After the revamped Billiken was introduced last month to a barrage of criticism, with adjectives like “petrifying,” “terrifying” and “the laughing stock of the nation,” SLU President Fred Pestello took to Twitter Tuesday to hint broadly that the new Billiken is in for big changes.

SLU's new version of its Billiken mascot as of September 2016
Bill Barrett | provided by SLU

Saint Louis University wanted its new Billiken mascot to be a little edgier, but based on reaction after it was introduced earlier this week, the school may have fallen over the edge.

Comments on Facebook, numbering more than 600 by Thursday morning, were overwhelmingly negative, starting with a mild “This is not ok” and going swiftly downhill from there. Signatures on an online petition calling on SLU President Fred Pestello to bring back the older, cuddlier version rose quickly past 1,500.

An archway entrance to Saint Louis University
chuteme | Flickr | Creative Commons

Georgetown University made headlines last week when it announced it would make amends for selling 272 slaves in 1838, a transaction worth $3 million in today’s economy.

The slaves were shipped from Jesuit plantations in Maryland to Louisiana — and some accompanied Jesuits in 1823 to a small school in St. Louis that would become Saint Louis University. There, according to an account, they helped build what would grow into the university.

An archway entrance to Saint Louis University
chuteme | Flickr | Creative Commons

As it approaches its 200th anniversary, Saint Louis University is mobilizing to combat shrinking enrollment, a reduction in federal grants and contracts and a rising amount of scholarship aid paid to its students.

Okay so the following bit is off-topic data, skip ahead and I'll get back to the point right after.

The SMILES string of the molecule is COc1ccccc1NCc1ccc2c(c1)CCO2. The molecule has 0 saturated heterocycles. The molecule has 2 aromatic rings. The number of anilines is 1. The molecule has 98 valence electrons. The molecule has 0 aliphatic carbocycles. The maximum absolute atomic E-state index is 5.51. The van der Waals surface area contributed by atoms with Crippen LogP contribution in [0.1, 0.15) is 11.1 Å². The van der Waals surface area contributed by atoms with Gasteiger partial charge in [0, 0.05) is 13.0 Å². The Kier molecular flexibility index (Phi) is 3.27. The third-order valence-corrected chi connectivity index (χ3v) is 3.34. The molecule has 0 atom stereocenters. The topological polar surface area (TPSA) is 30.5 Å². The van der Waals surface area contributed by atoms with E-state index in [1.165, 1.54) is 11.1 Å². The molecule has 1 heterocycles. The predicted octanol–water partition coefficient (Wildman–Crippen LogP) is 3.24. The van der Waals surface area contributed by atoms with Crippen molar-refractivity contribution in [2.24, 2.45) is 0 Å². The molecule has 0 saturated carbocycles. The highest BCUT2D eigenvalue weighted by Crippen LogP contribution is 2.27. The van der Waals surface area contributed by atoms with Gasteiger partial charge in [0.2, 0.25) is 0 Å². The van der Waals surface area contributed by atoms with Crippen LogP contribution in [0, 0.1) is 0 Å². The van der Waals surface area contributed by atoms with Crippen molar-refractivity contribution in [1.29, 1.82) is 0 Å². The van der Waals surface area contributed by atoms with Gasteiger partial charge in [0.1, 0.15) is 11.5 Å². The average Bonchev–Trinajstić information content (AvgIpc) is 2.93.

A new report looking at issues raised by the university’s strategic plan cautions that in a changing higher education landscape, SLU must change as well.

An archway entrance to Saint Louis University
chuteme | Flickr | Creative Commons

Even before the National Labor Relations Board ruled this week that graduate student assistants at private universities have the right to form unions, Elizabeth Eikmann and her colleagues at Saint Louis University were talking about organizing.

Now, their campaign has begun.

Members of "The Palpations," a band started by second-year medical students, try to fix a broken guitar string during practice.
Durrie Bouscaren | St. Louis Public Radio

During her first year of medical school, Katherine Hu struggled with the feeling that she didn’t measure up.

“You end up becoming, actually, pretty cynical. I’d be sitting in class, the professor’s speaking a million miles an hour, and I don’t know what’s going on,” Hu said. “It just becomes heavier and heavier … kind of hopeless sometimes.” 

Millennium Student Center at UMSL
File: Dale Singer | St. Louis Public Radio

After successful organizing campaigns with part-time faculty at Washington University, Saint Louis University and St. Louis Community College, a union is now turning its attention to the University of Missouri-St. Louis.

And a top UMSL official wants to make sure that teachers on campus know what is at stake.

St. Louis City Hall
Richie Diesterheft | Flickr

No one is quite sure when St. Louis began charging $35 to cancel a municipal court warrant. But a deal reached on Monday between the city and thousands of defendants who paid the fee over a seven-year period means it will never be charged again.